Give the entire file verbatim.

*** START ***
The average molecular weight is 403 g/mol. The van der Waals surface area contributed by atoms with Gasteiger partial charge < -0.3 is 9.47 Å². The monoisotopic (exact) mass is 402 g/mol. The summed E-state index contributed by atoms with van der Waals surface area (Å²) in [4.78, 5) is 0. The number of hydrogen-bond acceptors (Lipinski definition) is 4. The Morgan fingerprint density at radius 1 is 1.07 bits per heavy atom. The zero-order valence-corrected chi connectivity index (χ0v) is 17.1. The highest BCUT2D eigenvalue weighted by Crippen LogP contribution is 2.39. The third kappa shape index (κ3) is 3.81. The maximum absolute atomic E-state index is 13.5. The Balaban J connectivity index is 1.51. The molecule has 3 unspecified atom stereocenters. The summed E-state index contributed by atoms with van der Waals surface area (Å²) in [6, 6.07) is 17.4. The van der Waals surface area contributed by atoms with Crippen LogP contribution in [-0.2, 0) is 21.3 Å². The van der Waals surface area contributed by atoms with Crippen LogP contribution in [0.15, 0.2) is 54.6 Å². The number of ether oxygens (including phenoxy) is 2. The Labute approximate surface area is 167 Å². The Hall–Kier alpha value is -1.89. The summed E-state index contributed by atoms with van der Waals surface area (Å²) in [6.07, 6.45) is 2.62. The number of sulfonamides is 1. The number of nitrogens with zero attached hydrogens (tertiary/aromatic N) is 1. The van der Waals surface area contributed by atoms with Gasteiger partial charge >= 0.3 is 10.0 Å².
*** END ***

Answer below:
The average molecular weight is 403 g/mol. The van der Waals surface area contributed by atoms with Gasteiger partial charge < -0.3 is 9.47 Å². The monoisotopic (exact) mass is 402 g/mol. The summed E-state index contributed by atoms with van der Waals surface area (Å²) in [4.78, 5) is 0. The number of hydrogen-bond acceptors (Lipinski definition) is 4. The Morgan fingerprint density at radius 1 is 1.07 bits per heavy atom. The zero-order valence-corrected chi connectivity index (χ0v) is 17.1. The highest BCUT2D eigenvalue weighted by Crippen LogP contribution is 2.39. The third kappa shape index (κ3) is 3.81. The maximum absolute atomic E-state index is 13.5. The Balaban J connectivity index is 1.51. The molecule has 3 unspecified atom stereocenters. The summed E-state index contributed by atoms with van der Waals surface area (Å²) in [6, 6.07) is 17.4. The van der Waals surface area contributed by atoms with Crippen LogP contribution in [-0.2, 0) is 21.3 Å². The van der Waals surface area contributed by atoms with Crippen LogP contribution in [0.15, 0.2) is 54.6 Å². The number of ether oxygens (including phenoxy) is 2. The Labute approximate surface area is 167 Å². The Hall–Kier alpha value is -1.89. The summed E-state index contributed by atoms with van der Waals surface area (Å²) in [6.07, 6.45) is 2.62. The number of sulfonamides is 1. The number of nitrogens with zero attached hydrogens (tertiary/aromatic N) is 1. The van der Waals surface area contributed by atoms with Gasteiger partial charge >= 0.3 is 10.0 Å².